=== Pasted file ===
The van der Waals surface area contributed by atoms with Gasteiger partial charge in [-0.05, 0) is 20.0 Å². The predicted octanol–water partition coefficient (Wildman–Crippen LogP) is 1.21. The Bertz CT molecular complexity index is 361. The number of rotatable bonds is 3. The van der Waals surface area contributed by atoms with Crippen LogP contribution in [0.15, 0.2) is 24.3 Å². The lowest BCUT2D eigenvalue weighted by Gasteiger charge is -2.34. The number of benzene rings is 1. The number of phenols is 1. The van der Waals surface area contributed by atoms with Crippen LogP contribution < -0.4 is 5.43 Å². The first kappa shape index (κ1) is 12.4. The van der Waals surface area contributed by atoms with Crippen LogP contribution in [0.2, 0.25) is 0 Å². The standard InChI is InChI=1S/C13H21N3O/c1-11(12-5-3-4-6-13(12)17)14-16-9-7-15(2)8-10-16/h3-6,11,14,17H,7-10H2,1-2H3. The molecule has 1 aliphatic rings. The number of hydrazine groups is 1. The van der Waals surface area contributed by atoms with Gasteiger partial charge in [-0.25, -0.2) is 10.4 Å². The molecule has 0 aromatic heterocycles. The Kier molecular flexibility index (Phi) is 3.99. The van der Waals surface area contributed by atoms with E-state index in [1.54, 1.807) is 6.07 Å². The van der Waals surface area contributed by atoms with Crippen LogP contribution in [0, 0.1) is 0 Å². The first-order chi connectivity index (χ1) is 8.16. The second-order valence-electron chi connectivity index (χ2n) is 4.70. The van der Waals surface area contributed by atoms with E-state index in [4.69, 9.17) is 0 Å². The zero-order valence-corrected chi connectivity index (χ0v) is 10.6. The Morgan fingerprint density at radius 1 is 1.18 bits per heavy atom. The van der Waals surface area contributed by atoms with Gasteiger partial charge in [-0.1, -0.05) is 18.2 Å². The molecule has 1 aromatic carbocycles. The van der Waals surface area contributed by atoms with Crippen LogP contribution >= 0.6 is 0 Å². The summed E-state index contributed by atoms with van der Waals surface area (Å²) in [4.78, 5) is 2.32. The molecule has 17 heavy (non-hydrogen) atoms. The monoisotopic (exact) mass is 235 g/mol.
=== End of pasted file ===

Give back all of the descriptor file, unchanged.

The van der Waals surface area contributed by atoms with Gasteiger partial charge in [-0.05, 0) is 20.0 Å². The predicted octanol–water partition coefficient (Wildman–Crippen LogP) is 1.21. The Bertz CT molecular complexity index is 361. The number of rotatable bonds is 3. The van der Waals surface area contributed by atoms with Crippen LogP contribution in [0.15, 0.2) is 24.3 Å². The lowest BCUT2D eigenvalue weighted by Gasteiger charge is -2.34. The number of benzene rings is 1. The number of phenols is 1. The van der Waals surface area contributed by atoms with Crippen LogP contribution < -0.4 is 5.43 Å². The first kappa shape index (κ1) is 12.4. The van der Waals surface area contributed by atoms with Crippen LogP contribution in [0.2, 0.25) is 0 Å². The standard InChI is InChI=1S/C13H21N3O/c1-11(12-5-3-4-6-13(12)17)14-16-9-7-15(2)8-10-16/h3-6,11,14,17H,7-10H2,1-2H3. The molecule has 1 aliphatic rings. The number of hydrazine groups is 1. The van der Waals surface area contributed by atoms with Gasteiger partial charge in [-0.25, -0.2) is 10.4 Å². The molecule has 0 aromatic heterocycles. The Kier molecular flexibility index (Phi) is 3.99. The van der Waals surface area contributed by atoms with E-state index in [1.54, 1.807) is 6.07 Å². The van der Waals surface area contributed by atoms with Crippen LogP contribution in [0, 0.1) is 0 Å². The first-order chi connectivity index (χ1) is 8.16. The second-order valence-electron chi connectivity index (χ2n) is 4.70. The van der Waals surface area contributed by atoms with E-state index in [4.69, 9.17) is 0 Å². The zero-order valence-corrected chi connectivity index (χ0v) is 10.6. The Morgan fingerprint density at radius 1 is 1.18 bits per heavy atom. The van der Waals surface area contributed by atoms with Gasteiger partial charge in [-0.1, -0.05) is 18.2 Å². The molecule has 1 aromatic carbocycles. The van der Waals surface area contributed by atoms with Crippen LogP contribution >= 0.6 is 0 Å². The summed E-state index contributed by atoms with van der Waals surface area (Å²) in [4.78, 5) is 2.32. The molecule has 17 heavy (non-hydrogen) atoms. The monoisotopic (exact) mass is 235 g/mol.